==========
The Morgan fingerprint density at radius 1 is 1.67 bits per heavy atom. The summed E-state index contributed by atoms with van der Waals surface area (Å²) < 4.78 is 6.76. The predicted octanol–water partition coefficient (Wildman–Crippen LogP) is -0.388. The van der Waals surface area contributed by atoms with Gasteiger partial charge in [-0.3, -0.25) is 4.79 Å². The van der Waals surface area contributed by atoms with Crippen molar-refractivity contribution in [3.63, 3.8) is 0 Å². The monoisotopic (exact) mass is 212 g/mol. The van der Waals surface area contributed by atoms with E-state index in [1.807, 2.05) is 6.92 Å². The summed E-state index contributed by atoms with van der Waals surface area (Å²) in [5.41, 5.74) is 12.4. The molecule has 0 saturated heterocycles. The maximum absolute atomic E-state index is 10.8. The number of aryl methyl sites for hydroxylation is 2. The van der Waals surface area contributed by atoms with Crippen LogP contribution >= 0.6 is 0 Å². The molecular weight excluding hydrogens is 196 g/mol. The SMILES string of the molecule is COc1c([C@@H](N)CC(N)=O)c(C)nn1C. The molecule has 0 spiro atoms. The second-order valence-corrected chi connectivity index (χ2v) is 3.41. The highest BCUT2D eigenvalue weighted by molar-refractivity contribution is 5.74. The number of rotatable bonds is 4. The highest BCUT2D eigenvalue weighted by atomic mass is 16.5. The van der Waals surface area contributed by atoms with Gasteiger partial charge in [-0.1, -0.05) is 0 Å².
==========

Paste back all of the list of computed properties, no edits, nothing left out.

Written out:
The Morgan fingerprint density at radius 1 is 1.67 bits per heavy atom. The summed E-state index contributed by atoms with van der Waals surface area (Å²) < 4.78 is 6.76. The predicted octanol–water partition coefficient (Wildman–Crippen LogP) is -0.388. The van der Waals surface area contributed by atoms with Gasteiger partial charge in [-0.3, -0.25) is 4.79 Å². The van der Waals surface area contributed by atoms with Crippen molar-refractivity contribution in [3.63, 3.8) is 0 Å². The monoisotopic (exact) mass is 212 g/mol. The van der Waals surface area contributed by atoms with E-state index in [1.807, 2.05) is 6.92 Å². The summed E-state index contributed by atoms with van der Waals surface area (Å²) in [5.41, 5.74) is 12.4. The molecule has 0 saturated heterocycles. The maximum absolute atomic E-state index is 10.8. The number of aryl methyl sites for hydroxylation is 2. The van der Waals surface area contributed by atoms with Crippen LogP contribution >= 0.6 is 0 Å². The molecular weight excluding hydrogens is 196 g/mol. The SMILES string of the molecule is COc1c([C@@H](N)CC(N)=O)c(C)nn1C. The molecule has 0 spiro atoms. The second-order valence-corrected chi connectivity index (χ2v) is 3.41. The highest BCUT2D eigenvalue weighted by molar-refractivity contribution is 5.74. The number of rotatable bonds is 4. The highest BCUT2D eigenvalue weighted by atomic mass is 16.5. The van der Waals surface area contributed by atoms with Gasteiger partial charge in [-0.1, -0.05) is 0 Å².